Jamaica Gleaner / He didn’t follow through with his desire to designs cars, but J.A. Lester Spaulding’s relatives, friends and associates all agree that he did a fantastic job engineering a media empire which helped to transform Jamaica and the Caribbean.
During a thanksgiving service to celebrate his life at the Webster Memorial United Church yesterday, many paid homage to the man who had many passions.
Most notable was his love for fast cars, marlin fishing and the media industry, to which he dedicated 52 years of his life.
Spaulding’s sojourn in media began in 1965, took off in 1978 when he was appointed managing director of Radio Jamaica Limited, and ended at his zenith on November 17, with him as the chairman of Jamaica’s largest media conglomerate, the RJRGLEANER Communications Group.
Along the way were numerous acquisitions and negotiations, the birthing of awards, including the Order of Distinction (Commander Class).
Deputy Chairman of the RJRGLEANER Communications Group Oliver Clarke, in his tribute to the media icon, said Spaulding was an excellent partner in the fight for what is right for media in Jamaica.
As friends and partners, the two shared a vision for a strong, viable and independent media entity in Jamaica.
“We have always shared common goals and principles about freedom of the media, access to information, holding those with authority accountable, having better libel laws, providing decent jobs for media workers and keeping Jamaica’s democracy strong,” said Clarke.
The media legend was eulogised as always being a little ahead of himself by veteran broadcaster Norma Brown Bell.
“As the eldest son of the first black fire chief, Mr Spaulding used his privileged position to accompany the firemen on their rounds and duties, seeking hard work and adventure rather that leisure and play,” said Brown Bell.
While his work in the media is well known, Spaulding also served as chairman and director of several non-media companies and was committed to multiple voluntary community service organisations, including Peace and Love in Schools, the Caribbean Community of Retired Persons, and the Hope Zoo.
“He displayed good judgement, astute management and strategic vision, matched only by his consistent dedication to humanity,” said Brown Bell.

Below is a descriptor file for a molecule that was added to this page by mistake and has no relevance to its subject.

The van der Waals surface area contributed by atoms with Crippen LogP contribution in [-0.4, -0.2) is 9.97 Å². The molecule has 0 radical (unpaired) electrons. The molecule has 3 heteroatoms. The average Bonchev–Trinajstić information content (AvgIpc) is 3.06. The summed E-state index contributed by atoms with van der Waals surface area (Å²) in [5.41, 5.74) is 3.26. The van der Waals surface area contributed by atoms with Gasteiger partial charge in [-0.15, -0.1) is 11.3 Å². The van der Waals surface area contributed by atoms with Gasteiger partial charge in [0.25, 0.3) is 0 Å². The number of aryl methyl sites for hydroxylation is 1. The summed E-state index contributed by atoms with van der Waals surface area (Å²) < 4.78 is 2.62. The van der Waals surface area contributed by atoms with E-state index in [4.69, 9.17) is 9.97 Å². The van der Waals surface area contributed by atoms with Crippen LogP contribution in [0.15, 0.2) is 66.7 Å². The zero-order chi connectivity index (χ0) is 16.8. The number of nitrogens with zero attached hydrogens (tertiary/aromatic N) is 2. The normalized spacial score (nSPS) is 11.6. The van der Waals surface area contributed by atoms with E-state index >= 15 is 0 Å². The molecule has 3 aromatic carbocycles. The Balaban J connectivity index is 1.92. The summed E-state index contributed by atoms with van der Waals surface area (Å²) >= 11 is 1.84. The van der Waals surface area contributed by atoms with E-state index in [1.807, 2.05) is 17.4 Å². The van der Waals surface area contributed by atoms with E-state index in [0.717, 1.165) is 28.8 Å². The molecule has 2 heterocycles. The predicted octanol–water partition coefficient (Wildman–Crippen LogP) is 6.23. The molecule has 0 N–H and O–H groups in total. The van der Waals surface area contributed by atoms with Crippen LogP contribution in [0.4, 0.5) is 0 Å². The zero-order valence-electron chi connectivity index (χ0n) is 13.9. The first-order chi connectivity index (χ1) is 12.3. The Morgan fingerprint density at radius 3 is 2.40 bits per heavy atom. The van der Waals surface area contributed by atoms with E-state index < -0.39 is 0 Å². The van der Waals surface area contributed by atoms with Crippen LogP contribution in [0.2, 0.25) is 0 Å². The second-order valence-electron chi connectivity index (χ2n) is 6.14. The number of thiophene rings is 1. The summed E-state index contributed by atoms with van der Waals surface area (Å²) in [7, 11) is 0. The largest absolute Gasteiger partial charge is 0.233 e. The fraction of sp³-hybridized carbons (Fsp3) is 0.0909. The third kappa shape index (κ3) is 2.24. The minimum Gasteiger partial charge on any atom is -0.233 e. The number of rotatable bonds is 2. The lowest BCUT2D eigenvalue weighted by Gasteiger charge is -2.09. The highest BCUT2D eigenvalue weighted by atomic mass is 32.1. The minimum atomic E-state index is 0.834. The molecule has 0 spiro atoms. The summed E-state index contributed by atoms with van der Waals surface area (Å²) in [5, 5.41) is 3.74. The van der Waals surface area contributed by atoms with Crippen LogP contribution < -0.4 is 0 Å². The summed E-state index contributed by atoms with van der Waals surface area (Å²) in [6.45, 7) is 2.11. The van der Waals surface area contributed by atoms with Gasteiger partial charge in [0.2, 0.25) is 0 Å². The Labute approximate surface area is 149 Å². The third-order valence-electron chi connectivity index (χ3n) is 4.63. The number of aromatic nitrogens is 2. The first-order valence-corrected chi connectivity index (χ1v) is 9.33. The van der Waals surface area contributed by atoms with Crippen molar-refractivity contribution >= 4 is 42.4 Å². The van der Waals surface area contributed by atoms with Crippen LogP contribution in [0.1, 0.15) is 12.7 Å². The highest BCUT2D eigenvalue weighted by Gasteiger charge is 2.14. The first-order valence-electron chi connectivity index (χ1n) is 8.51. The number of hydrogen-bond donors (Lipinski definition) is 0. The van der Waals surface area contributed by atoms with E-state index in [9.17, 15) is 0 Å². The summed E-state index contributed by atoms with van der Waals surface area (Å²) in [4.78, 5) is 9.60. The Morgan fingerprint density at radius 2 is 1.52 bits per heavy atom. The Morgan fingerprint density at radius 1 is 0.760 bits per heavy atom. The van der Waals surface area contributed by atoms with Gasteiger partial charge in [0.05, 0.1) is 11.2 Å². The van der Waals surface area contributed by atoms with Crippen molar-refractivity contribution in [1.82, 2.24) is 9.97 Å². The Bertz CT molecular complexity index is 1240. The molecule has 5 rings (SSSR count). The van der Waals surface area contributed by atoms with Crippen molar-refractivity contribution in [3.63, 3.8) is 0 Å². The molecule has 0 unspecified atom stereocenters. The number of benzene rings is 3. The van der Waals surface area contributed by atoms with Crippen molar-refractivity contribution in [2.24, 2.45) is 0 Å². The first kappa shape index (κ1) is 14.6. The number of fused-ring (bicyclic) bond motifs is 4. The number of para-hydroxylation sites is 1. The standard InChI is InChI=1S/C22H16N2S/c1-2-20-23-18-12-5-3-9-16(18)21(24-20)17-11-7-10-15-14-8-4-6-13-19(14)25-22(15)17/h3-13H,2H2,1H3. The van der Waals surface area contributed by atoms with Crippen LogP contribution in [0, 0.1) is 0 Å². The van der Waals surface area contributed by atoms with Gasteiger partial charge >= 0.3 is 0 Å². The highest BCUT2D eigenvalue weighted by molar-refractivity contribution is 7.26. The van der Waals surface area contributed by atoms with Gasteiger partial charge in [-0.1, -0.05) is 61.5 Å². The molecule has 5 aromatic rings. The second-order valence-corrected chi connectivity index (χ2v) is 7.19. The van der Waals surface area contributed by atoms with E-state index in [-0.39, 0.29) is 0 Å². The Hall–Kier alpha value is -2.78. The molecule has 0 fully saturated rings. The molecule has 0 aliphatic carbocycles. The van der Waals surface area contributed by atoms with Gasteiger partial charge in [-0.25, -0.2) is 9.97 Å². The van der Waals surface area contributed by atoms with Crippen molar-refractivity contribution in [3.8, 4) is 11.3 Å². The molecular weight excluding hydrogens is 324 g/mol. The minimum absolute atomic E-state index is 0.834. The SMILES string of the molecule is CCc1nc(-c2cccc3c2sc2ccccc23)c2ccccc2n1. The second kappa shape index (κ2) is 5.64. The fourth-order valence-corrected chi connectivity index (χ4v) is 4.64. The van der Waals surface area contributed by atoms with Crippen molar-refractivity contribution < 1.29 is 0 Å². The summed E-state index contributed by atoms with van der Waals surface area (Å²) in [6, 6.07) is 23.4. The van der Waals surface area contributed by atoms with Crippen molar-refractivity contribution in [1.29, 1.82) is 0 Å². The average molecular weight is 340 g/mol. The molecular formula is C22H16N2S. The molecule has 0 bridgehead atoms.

More than anything else, Rector of St Andrew Parish Church, the Reverend Canon Major Sirrano Kitson, will remember Spaulding’s humility.
‘AUTHENTIC UNDER HIS OWN SKIN’
“I found him to be unpretentious, not egotistic or arrogant. He was one who was authentic under his own skin and comfortable to be himself wherever he was,” said Kitson.
General Secretary of the United Church in Jamaica and the Cayman Islands Norbert Stephens reminded the congregation that despite his seeming invincibility and his superhuman feats, Spaulding, like all of us, could not escape the moment when death intercepts life.
“Whenever we have a moment like this, it confronts our humanity. Most of us are painfully aware that only a moment separates life from death, and many of us struggle with the unpredictability of life and are forced to contend with our lack of control for the most part in determining or even knowing the moment when death will intercept our life,” said Stephens.
“The truth is, our brother lived a full life, yet his passing comes at a time when so many others are losing theirs in the senseless violence of our times,” added Stephens.
Spaulding is survived by his mother Myrtle Spaulding, widow Lindamarie, children Darren, Gavin, Stephanie, Tyra, and stepdaughter Alessandra Aziza, other family members and friends.
In her tribute to her late husband, Lindamarie documented his life from being the son of a fire chief to his role at the helm of Radio Jamaica.
“Wed to RJR and his dream of Jamaica-to-be, to love him was to love his cause, and to know one’s place on the team. This child of the independence generation, ever hopeful, ever committed, woke in the dawn and closed his eyes at night in strategy … ,” said Lindamarie.